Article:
24.2 percent of Trump’s campaign contributions came from donors who gave $100,000 or more, as of late June. In May, large donors accounted for only 1.7 percent of the contributions received by the Trump campaign
Donald Trump has spent months promising to self-fund his campaign. As late as April, Trump’s proclamations of independence from his party’s big donors (and his mockery of candidates who pursued contributions from billionaires) were still a staple of his campaign: proof that as president he would not be beholden to special interests.
Trump has since reneged on that promise and began courting big donors after securing the GOP nomination, but his efforts have taken some time to bear fruit.
In June, however, Trump dramatically increased his reliance on big donors. The latest update of the Campaign Financing Capture Index—a Stigler Center project that tracks the attempts of large political contributors to affect public policy by focusing on the fraction of total funds raised from large donors—finds that 24.2 percent of the contributions to Trump’s campaign have come from contributors giving more than $100,000.
In May, donations over $100,000 accounted for just 1.7 percent of Trump’s fundraising:
According to the most recent data, Donald Trump’s campaign, along with PACs, super PACs, and joint fundraising committees that support it, raised $66.3 million as of June 30. Of those contributions, 39.1 percent were over $5,000 (compared to 3.8 percent a month earlier). Hillary Clinton’s campaign, on the other hand, raised $473.2 million during that time, with 45.8 percent coming from donors giving more than $5,000 and 31.5 percent from donors who gave over $100,000.
While Trump did make significant headway in his efforts to court big donors, Clinton remains the presidential candidate with the largest share of big donors: as of late June, 54.2 percent of her campaign contributions came from donors giving less than $5,000, compared to Trump’s 60.9 percent. Before June, donations under $5,000 accounted for 96.2 percent of Trump’s fundraising. Despite his growing appeal with big donors, Trump’s campaign is still heavily reliant on smaller, direct mail and digital donations.
Although he is still having difficulties recruiting some establishment GOP donors, the past two months have seen Trump narrow the fundraising gap between himself and Clinton, particularly thanks to his joint fundraising operation with the Republican National Committee.
Trump Victory, his joint fundraising committee with the RNC, has raised $25 million as of June 30, with 60 percent of its fundraising coming from donations over $100,000. Great America PAC, the main super PAC supporting Trump, raised $1.2 million in June, down from $1.4 million in May. Its biggest contribution came from the Texas-based RHS Investment LLC, which gave $250,000.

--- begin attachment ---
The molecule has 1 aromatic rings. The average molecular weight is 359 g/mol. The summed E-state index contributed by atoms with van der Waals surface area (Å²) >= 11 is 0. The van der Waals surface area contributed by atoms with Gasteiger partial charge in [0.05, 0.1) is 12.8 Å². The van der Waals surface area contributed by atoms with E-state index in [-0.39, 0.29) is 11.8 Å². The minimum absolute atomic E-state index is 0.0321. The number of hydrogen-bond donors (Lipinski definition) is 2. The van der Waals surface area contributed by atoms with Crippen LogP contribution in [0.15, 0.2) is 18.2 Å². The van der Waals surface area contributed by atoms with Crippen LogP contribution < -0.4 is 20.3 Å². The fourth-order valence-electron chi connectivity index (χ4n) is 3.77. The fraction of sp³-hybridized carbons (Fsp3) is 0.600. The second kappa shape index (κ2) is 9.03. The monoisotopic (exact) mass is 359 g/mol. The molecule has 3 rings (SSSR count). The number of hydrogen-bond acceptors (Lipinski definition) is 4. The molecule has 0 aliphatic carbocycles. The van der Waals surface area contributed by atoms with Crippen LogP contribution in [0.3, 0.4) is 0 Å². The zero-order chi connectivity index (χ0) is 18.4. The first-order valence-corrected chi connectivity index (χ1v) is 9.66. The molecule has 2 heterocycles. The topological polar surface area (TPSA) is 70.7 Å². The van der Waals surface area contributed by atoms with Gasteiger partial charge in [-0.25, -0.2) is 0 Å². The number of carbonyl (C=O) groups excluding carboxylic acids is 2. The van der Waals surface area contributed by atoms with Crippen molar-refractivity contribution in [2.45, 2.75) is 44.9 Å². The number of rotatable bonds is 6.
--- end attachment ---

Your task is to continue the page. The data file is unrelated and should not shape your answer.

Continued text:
Hillary Clinton’s main super PAC, Priorities USA Action, raised $7.8 million in June, with $7.3 million coming from donations over $100,000. The biggest donation came from financier Donald Sussman, who gave $2 million. Clinton’s newest JFC, Hillary Action Fund, raised $5.3 million as of June 30.
Launched in March, the Campaign Financing Capture Index analyzes the distribution of political contributions to presidential candidates and takes into account individual contributions and contributions made to the PACs, super PACs, and joint fundraising committees that support each candidate. It is our belief that large political contributions represent more than the mere expression of political preference and are more likely meant to influence policy in favor of the donor’s interest. When the percentage of funds raised from large donors is increasingly significant, as it has been in recent years, this problem becomes acute.
The analysis was done based on data collected from the FEC website, and comprises individual contributions made to campaigns, main super PACs, PACs, and JFCs since the beginning of the race until June 30. The Stigler Center will publish a concentration and distribution analysis every three months until the presidential elections.
Disclaimer: The ProMarket blog is dedicated to discussing how competition tends to be subverted by special interests. The posts represent the opinions of their writers, not those of the University of Chicago, the Booth School of Business, or its faculty. For more information, please visit ProMarket Blog Policy.